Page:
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View the Game as an Art, not a War (Book Review)
by Mike Woitalla, February 18th, 2013 6:38PM

TAGS:  youth boys, youth girls


By Mike Woitalla

Imagine if cookbook publishing in the USA had the same approach that the soccer coaching industry has had for decades. You'd find mainly Northern European recipes at your Barnes & Noble. And you'd be a pretty limited chef.

In soccer terms, focusing so much on the Northern European methods is particularly stifling considering the USA’s demographics and the fact that Latin American and Southern European nations have been producing most of the great players and winning teams.

It’s been more than two decades since a Northern European nation, on the men’s side, has won the World Cup, 25 years since an Olympic gold, and 17 years since lifting a European Championship crown. It’s been 32 years since Northern Europe has claimed a U-20 World Cup title. Our neighbor, Mexico, has won two of the last four U-17 World Cups.

So Stan Baker’s “Our Competition is the World” passes my first test for a coaching book that offers examples from abroad: It presents models from nations that have been producing successful and attractive soccer.

We won’t be able to import any specific system that perfectly suits the unique U.S. youth soccer landscape, but this book by Baker -- an Oregon-based coach who is fluent in Spanish, has lived in Spain and South America, and besides his USSF A and Y, has coaching licenses from Argentina and Brazil -- goes deeper into describing the environments that produce brilliant players than any I’ve read. Barcelona and Spain figure prominently, as do Brazil and Argentina. Baker also conveys some of the best of what U.S. and Northern Europeans coaches have to offer.

Baker’s book also passes my most important test: It avoids -- as much as a book for coaches can -- aggrandizing the role of the coach. Baker stresses the importance of free play and makes a strong case against the perils of over-coaching.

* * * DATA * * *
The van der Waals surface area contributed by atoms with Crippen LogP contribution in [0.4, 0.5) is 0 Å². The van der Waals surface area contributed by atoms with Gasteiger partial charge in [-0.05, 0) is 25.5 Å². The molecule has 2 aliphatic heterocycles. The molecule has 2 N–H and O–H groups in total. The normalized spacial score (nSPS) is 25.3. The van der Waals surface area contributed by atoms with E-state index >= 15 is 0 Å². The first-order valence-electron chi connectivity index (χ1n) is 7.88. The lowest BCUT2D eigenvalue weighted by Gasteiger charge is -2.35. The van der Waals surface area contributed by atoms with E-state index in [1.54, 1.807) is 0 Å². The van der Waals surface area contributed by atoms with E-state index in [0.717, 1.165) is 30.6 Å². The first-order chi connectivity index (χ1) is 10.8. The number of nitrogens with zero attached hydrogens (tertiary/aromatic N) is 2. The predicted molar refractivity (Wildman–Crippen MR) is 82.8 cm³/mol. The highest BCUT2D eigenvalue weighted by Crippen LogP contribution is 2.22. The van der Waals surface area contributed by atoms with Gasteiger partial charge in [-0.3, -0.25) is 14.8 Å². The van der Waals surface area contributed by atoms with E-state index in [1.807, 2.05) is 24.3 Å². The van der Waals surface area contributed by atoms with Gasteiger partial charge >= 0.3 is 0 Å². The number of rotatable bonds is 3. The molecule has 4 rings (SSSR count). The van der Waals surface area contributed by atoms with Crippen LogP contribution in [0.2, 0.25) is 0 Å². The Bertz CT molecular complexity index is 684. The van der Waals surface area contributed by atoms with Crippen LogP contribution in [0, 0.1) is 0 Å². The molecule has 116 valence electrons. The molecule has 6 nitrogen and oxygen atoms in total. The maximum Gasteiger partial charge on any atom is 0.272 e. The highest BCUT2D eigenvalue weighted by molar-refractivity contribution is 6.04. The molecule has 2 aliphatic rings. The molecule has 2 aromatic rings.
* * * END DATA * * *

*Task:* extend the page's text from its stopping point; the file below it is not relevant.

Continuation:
I like this advice from Baker in a section about inspiring players to be creative:

“Another way to encourage such creativity is by holding practice sessions where there is no coaching and only free play. In this situation, those players who are normally fearful of making mistakes, when the coach is running practice, will have a chance to play in a worry-free environment.”

The book does provide, with clear directions, lots of useful practice exercises -- ones that simulate the real game and steer young players to a style of play U.S. soccer is aiming for, eg: playing out of the back, possession-oriented, attack-minded.

(A simple suggestion to coaches of young players to help encourage a possession game: Encourage that most throw-ins are to a teammate’s feet and passed back to the thrower.)

Covering the whole spectrum, it includes advice on how to help players develop a love for the game that will encourage them to play on their own.

The book is subtitled, “Ideas for implementing the United States Soccer Curriculum,” which was unveiled by USSF Youth Technical Director Claudio Reyna in 2011, and it complements it well.

Writes Baker: “As a melting pot of cultures, the United States soccer community is built on influences from all parts of the globe. Some view the game as an art, while others see it as more of a war. These differences in philosophy, the fractured nature of our youth organizations, along with the vast size of our country, have made it more difficult than some smaller countries to come together. Despite these difficulties, as we move forward, we should look to develop a common language amongst our players. …”

The book is chock-full of aphorisms from soccer minds from around the world (including Johan Cruyff, Pep Guardiola, Tele Santana), U.S. soccer leaders striving to get the youth game on the right track, and non-soccer figures such as John Cleese, Pablo Picasso and Ralph Waldo Emerson. These quotes complement the reference material -- the examples of youth development guidelines from Spain, Argentina, Mexico, the English FA, U.S. Soccer – and the practical guidance for youth coaches.

There is, I’ve found, an admirable hunger among American coaches to constantly educate themselves, and Baker delivers the perfect dish for youth coaches, whether they’re novice or vastly experienced.

Our Competition is the World: Ideas for implementing the United States Soccer Curriculum.” By Stan Baker 378 pages, 2012. Lulu Publishing. $22.99.

1 comment
  1. cony konstin
    commented on: February 19, 2013 at 12:05 p.m.
    This is one of best soccer books that I have read in years. It will be give you great insight from many points of view. US soccer needs radical change. This book touches on that and much more.

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